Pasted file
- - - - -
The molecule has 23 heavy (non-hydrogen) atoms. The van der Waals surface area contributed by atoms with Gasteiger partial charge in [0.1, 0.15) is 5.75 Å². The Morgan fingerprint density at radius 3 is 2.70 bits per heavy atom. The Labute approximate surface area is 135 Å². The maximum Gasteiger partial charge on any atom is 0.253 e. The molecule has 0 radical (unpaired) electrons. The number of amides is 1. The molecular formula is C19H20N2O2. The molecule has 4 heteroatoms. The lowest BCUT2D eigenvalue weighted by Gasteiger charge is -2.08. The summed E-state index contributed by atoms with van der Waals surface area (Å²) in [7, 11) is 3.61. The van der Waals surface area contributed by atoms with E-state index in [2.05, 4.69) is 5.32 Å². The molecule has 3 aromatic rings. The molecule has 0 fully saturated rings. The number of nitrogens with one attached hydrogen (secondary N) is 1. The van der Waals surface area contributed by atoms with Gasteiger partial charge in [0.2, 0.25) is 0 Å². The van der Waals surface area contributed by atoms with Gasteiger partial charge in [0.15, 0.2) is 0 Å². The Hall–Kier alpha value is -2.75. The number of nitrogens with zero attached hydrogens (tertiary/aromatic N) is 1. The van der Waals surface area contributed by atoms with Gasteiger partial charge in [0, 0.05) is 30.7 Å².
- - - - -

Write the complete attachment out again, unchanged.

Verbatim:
The molecule has 23 heavy (non-hydrogen) atoms. The van der Waals surface area contributed by atoms with Gasteiger partial charge in [0.1, 0.15) is 5.75 Å². The Morgan fingerprint density at radius 3 is 2.70 bits per heavy atom. The Labute approximate surface area is 135 Å². The maximum Gasteiger partial charge on any atom is 0.253 e. The molecule has 0 radical (unpaired) electrons. The number of amides is 1. The molecular formula is C19H20N2O2. The molecule has 4 heteroatoms. The lowest BCUT2D eigenvalue weighted by Gasteiger charge is -2.08. The summed E-state index contributed by atoms with van der Waals surface area (Å²) in [7, 11) is 3.61. The van der Waals surface area contributed by atoms with E-state index in [2.05, 4.69) is 5.32 Å². The molecule has 3 aromatic rings. The molecule has 0 fully saturated rings. The number of nitrogens with one attached hydrogen (secondary N) is 1. The van der Waals surface area contributed by atoms with Gasteiger partial charge in [0.2, 0.25) is 0 Å². The van der Waals surface area contributed by atoms with Gasteiger partial charge in [0.15, 0.2) is 0 Å². The Hall–Kier alpha value is -2.75. The number of nitrogens with zero attached hydrogens (tertiary/aromatic N) is 1. The van der Waals surface area contributed by atoms with Gasteiger partial charge in [0, 0.05) is 30.7 Å².